It is also terrifically frustating in this area of much greater knowledge of what goes on in the world not to try to do something. Do we still have any real foreign policy guiding principles anymore? Everything seems ad hoc, with the exception of the things that we keep doing, whether they work or not, because we have always done them and we feel we have to meet other people's expectations.

kao_hsien_chih

The first step towards "realism" in any endeavor (or any kind of "science") is trying to understand the world as it is, not the way one wishes it were. I've found that this is actually very hard for people to grasp, when it comes to the matters of society and politics, and to a lesser degree, economy. People who are shilling for someone's mad delusions about how the the world should be, nevermind what it really is seem to find audiences far more readily than those who accept the world as it is.

I tend to think this is not just a matter of foreign policy, but domestic politics also: while I can't put a finger on a hard proof, politics in US seem rather more contentious than in, say, Western Europe, even though our politicians are generally far more "moderate" than theirs. I wonder if this is due to the blinkered, myopic attitude that seems to pervade in our domestic politics too. In any society, people disagree for all manner of reasons, mostly the ones relevant to themselves and their backgrounds, if you bother to understand why whether you agree with them or not--and whether you agree with them or not is irrelevant. Yet, those in power (both Dems and Reps) seem to believe that either their opponents can be persuaded to abandon their views simply by being thrown the litany of why they are "wrong," or be simply shouted down and ignored without consequence, and that making an effort to understand why they hold the views that they do is unnecessary--since "the other" is "obviously" wrong and irrational if only because they don't buy into the "obviously right theories of the universe." I suspect this willful and arrogant ignorance of "the other," more than extremism of political views themselves, is really what's poisoning the political culture in this country.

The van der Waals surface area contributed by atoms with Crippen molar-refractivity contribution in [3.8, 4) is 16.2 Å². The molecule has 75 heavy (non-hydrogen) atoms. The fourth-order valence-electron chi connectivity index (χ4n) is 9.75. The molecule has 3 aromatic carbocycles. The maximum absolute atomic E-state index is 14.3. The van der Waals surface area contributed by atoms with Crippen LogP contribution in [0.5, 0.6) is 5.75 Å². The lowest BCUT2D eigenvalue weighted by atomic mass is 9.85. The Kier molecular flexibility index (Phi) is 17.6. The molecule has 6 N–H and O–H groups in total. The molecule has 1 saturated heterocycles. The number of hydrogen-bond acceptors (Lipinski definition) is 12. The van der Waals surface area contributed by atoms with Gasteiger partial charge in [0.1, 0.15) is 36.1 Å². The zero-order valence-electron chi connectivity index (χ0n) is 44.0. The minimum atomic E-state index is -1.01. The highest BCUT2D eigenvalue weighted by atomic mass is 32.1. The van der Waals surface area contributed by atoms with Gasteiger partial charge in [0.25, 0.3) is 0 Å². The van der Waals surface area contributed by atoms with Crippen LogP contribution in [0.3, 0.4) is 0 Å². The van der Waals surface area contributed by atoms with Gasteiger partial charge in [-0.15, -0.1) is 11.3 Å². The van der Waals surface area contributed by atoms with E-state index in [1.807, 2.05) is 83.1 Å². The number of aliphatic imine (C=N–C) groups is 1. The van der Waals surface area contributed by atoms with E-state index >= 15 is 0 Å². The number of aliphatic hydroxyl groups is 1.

jerseycityjoan

We are so tangled up that it is hard to see the threads to untangle them.

That is true in Washington and the rest of government. That also seems to be true for many people at work and in their private lives as well.

On the one hand, in groups and as individuals, at times we clearly feel free to do the stupidest things without worrying about the consequences. On the other hand, it is also evident that we feel very helpless and unable to take charge of other things.

It is as if there's a wheel marked "Reckless" and "Passive" and we spin it to see which response we'll make.

Within the realm of party politics, the two parties no longer each contain liberals, moderates and conservatives. That's been true for a long time. There's tens of millions of voters -- who knows, maybe even over 100 million -- who don't feel either party really represents them, their views or their interest.

Under the circumstances, we probably should have had a third or even a fourth party of substantial size develop after all these years, but that has not happened.

In many ways, the politically connected and the rich get their way and the rest of us are just invisible.

As the number of poor and near poor people increases, as prices go up significantly for things like housing and education while wages stay the same or decrease, as the demands on government increase while the number of people able and willing to pay our bills grows smaller, clearly we are heading for a showdown of some kind.

I would think it can't be delayed much longer, but who knows. I sure don't.

The people who think we have the time, money or resources to volunteer for another optional lengthly campaign like Iraq or Afghanistan in our lifetimes are just crazy.

Alba Etie

IMO we should all be encouraged that the Syrian AUMF was voted down by our Congress. I believe most American's now understand that we are all out of resources for lengthy optional campaigns .